Your Eye Care Professional Will See You Now

At Illinois Eye Center in Peoria, you’ll find a wide variety of eye care professionals and specialists – so many that you may not be able to tell who does what. If you’ve ever been confused about who performs optical surgeries and who customizes prescription lenses, you’re in luck. This blog post will cover the several different types of eye care professionals working at Illinois Eye Center, so you’ll know exactly who you’ll be seeing during your next appointment.


An ophthalmologist is a medical doctor (MD) who specializes in eye and vision care. As medical doctors, they are licensed to diagnose and treat all eye diseases, perform eye surgery and prescribe eyeglasses and contact lenses. Many ophthalmologists take part in scientific research to learn more about the causes and cures for various eye diseases and disorders.

Some ophthalmologists receive specialized training in a particular area of medical or surgical eye care. They are referred to as subspecialists, having completed one to two years of additional in-depth training, known as a fellowship. Subspecialty areas at Illinois Eye Center include glaucoma, retina, cornea, pediatrics, refractive surgery and oculoplastics.


Optometrists have a doctor of optometry (OD) degree after completing four years of optometry school, proceeded by three or more years of college. Optometrists are not medical doctors; they are licensed to practice optometry. They are healthcare professionals who provide primary vision care ranging from sight testing and correction to the diagnosis, treatment and management of vision changes. Optometrists prescribe and dispense corrective lenses, detect certain eye abnormalities, and prescribe medications for certain eye diseases.


Opticians use prescriptions provided by ophthalmologists and optometrists to design and fit eyeglass lenses and frames, contact lenses and other devices intended to improve and correct eyesight. They are not permitted to diagnose or treat eye diseases. Opticians typically receive a one or two-year degree or certification.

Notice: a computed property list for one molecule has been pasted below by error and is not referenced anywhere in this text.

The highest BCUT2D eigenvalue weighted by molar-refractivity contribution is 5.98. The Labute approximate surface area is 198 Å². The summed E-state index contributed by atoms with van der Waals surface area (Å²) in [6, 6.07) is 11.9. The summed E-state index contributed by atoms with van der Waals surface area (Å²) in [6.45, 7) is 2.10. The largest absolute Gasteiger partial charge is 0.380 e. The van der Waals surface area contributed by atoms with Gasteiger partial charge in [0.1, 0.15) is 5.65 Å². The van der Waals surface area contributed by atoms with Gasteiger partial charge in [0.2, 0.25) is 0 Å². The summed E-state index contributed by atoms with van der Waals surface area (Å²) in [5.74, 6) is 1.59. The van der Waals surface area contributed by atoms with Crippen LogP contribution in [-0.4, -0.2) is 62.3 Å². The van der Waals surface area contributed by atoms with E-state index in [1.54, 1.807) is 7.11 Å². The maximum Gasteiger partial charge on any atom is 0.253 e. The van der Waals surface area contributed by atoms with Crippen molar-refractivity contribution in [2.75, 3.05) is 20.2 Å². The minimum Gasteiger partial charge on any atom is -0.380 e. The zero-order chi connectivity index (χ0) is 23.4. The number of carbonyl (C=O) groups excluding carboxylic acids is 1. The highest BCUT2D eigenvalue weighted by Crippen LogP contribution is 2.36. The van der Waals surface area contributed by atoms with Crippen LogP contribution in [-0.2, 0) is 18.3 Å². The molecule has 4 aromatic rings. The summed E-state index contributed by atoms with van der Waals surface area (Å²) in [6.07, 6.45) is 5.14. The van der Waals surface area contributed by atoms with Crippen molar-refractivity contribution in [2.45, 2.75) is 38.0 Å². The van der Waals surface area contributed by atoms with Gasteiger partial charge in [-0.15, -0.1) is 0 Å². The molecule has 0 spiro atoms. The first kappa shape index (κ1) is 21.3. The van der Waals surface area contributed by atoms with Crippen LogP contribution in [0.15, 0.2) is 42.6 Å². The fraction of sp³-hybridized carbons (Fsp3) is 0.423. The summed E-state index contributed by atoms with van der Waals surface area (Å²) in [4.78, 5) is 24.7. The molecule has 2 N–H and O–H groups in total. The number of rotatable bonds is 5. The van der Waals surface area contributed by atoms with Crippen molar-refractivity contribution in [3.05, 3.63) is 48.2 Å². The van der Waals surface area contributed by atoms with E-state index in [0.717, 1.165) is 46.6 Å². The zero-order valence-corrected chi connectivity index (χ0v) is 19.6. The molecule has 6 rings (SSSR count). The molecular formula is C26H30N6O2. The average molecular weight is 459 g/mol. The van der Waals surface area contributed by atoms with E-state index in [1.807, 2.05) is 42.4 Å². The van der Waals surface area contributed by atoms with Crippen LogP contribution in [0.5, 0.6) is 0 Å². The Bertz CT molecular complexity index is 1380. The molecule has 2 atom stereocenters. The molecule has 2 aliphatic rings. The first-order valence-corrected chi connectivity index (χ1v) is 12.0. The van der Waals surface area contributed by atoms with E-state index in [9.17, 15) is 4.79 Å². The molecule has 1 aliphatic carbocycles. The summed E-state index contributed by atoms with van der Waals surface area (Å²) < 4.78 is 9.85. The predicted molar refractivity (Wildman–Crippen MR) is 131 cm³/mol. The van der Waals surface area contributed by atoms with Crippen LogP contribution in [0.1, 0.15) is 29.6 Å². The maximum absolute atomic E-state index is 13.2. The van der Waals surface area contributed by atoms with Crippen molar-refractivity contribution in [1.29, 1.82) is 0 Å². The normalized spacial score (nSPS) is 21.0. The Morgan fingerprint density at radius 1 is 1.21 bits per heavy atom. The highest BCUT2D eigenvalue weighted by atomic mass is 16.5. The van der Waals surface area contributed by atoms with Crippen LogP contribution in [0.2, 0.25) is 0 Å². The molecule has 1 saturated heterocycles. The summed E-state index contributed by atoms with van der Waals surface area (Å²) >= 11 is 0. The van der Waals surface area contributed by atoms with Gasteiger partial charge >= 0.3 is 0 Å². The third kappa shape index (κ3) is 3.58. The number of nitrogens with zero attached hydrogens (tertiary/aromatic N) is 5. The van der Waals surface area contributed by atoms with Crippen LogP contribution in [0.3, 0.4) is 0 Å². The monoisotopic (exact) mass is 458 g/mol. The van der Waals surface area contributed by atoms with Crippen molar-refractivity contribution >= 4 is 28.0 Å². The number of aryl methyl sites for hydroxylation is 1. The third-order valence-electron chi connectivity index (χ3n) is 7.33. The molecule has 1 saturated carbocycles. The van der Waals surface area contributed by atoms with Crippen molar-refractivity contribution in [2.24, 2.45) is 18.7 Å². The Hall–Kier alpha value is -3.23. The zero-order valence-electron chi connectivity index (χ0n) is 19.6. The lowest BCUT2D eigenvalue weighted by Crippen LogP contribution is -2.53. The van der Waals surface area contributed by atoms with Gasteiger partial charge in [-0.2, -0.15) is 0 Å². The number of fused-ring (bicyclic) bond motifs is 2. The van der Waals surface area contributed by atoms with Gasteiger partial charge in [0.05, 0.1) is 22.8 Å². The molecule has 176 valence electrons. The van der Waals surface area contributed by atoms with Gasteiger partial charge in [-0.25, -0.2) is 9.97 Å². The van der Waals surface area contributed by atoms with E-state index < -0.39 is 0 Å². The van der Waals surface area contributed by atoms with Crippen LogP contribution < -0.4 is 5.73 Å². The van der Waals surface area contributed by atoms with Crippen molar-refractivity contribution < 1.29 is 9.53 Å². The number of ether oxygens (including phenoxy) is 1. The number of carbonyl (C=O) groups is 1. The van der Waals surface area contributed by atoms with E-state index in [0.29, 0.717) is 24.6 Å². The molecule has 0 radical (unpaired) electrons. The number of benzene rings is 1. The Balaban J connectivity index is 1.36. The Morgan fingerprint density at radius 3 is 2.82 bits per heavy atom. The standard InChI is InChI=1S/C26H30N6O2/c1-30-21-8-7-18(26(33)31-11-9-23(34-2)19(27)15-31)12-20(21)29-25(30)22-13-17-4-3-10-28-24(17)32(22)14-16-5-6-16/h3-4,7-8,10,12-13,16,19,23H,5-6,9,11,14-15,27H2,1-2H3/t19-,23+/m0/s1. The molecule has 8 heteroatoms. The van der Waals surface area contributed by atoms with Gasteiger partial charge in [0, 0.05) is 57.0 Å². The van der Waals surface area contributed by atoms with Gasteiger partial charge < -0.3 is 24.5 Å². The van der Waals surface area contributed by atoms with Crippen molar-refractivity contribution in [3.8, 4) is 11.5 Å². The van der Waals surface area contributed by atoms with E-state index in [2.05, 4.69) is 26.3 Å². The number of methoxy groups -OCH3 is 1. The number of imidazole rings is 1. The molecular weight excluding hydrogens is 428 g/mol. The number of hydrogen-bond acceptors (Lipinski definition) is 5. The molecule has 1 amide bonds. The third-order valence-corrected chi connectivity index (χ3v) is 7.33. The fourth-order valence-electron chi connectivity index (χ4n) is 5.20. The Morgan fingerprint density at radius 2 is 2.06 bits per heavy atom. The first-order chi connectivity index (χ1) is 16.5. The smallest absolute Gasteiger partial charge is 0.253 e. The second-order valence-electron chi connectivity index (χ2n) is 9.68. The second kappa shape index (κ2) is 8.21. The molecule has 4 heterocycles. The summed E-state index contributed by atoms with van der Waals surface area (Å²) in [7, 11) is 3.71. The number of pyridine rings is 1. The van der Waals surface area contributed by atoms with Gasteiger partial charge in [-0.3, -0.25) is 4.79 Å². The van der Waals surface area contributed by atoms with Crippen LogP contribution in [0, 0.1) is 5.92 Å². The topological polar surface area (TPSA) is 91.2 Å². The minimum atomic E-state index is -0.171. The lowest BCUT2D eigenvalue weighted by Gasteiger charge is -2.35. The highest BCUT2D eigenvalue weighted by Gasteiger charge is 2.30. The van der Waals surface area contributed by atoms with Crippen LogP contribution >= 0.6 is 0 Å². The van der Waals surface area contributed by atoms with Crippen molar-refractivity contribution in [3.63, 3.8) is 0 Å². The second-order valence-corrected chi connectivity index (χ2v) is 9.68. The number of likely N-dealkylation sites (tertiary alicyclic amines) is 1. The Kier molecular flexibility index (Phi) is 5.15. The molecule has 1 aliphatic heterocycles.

Orthoptists can help treat your vision problems and help you achieve your highest quality of vision. Illinois Eye Center’s own Orthoptist, Rex Brown, C.O., the only Orthoptist in Central Illinois, is highly experienced in the diagnosis and non-surgical treatment of amblyopia, convergence insufficiency, non-surgical treatment of strabismus, and diplopia.

The goal of Orthoptic treatment is to relieve symptoms and improve vision. While Orthoptists specialize in treating eye muscle disorders, they also assist in caring for patients before and after surgery, specifically those who undergo strabismus surgery.

Who will you see?

When you have an appointment at our ophthalmology practice, you’ll likely see one or more of these professionals. Who you see depends on your needs. For most day-to-day eye and vision care needs, you’ll most likely see an optometrist. If your optometrist finds more serious eye conditions, they’ll refer you to an ophthalmologist for a more detailed examination.

For more information on eye health and vision care, check out our website today at

Memorial Day Holiday Hours

Saturday 5/25 – Peoria Office by Appointment Only
All Other Offices Closed

Monday 5/27 – All Offices Closed

Tuesday 5/28 – Resume Normal Hours at All Locations

Illinois Eye Center is open today, 01/23/2024, at all locations.

Check back here for updates before leaving home, as weather conditions may warrant future changes or closure.

If you prefer to reschedule, due to the weather please click the button below.

Holiday Hours

Saturday, 9/2

Peoria office open by appointment only

(Pekin & Washington are always closed on Saturdays)

Monday, 9/4

All offices closed

Tuesday, 9/5

Peoria & Pekin offices resume normal hours

Note: The Washington office will remain closed for renovations until Monday, Sept 18. 2023